Franchising appears to be only one of the options Transport for Greater Manchester is considering as part of a strategy to increase bus use by 2040.
In its wide-ranging 23-year transport vision, TfGM says: ‘We will seek to make best use of any powers included in the Bus Services Bill, as well as our existing powers, to give effect to our vision for the bus. Advanced quality partnerships, bus franchising, advanced ticketing schemes, better information and enhanced partnerships…may be beneficial in achieving our vision.’
Although TfGM had been expected to take advantage of the franchising powers that will become available to combined authorities with elected mayors, the front runner in this year’s mayoral election, Labour MP Andy Burnham, is believed to be keen for changes that will bring quicker results than a protracted move to franchising, with likely legal arguments between the authority and existing large operators.
In the Commons debate on 1 March on the second reading of the Bill, Burnham described bus deregulation as ‘an experiment’ that has been ‘a total disaster’ in which ‘fares have gone up and services have been withdrawn from poorer, often isolated communities’.
TfGM contrasts a stagnant market for bus travel over the past 15 years with a 50% growth in ridership on regional trains and its expanded Metrolink tram system.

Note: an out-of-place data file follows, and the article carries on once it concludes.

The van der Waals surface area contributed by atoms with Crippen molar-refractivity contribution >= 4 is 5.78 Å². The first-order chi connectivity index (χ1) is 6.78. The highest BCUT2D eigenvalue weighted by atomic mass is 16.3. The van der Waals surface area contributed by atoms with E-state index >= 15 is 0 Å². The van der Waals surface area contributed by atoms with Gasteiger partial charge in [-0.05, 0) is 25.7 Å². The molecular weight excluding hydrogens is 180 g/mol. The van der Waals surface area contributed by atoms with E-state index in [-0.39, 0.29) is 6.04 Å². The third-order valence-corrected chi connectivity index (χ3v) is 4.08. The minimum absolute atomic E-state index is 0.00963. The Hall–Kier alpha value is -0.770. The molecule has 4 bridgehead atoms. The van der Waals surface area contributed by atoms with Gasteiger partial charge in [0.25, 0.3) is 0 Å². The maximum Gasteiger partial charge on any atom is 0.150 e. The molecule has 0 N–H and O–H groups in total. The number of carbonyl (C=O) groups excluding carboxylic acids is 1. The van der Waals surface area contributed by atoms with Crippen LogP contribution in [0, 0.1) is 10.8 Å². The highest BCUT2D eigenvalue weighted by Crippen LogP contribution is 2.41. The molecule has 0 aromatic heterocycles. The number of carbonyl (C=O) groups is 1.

‘The multiplicity of operators means that the bus network lacks a consistent identity and cannot be marketed either as a recognised commuter brand, like Metrolink, or as part of a wider public transport network.’
It aims to create a unified brand for bus services, integrate them with each other and other transport modes, with simplified and integrated fares that offer value for money and what it calls ‘a great customer experience’ with high standards of on-board and passenger waiting facilities.
The strategy envisages buses feeding into trams and trains. ‘Appropriate levels of bussing provided on routes will be aligned with levels of demand. Frequencies will be increased on some routes and at some times of day to better meet people’s needs, particularly for access to work and training.’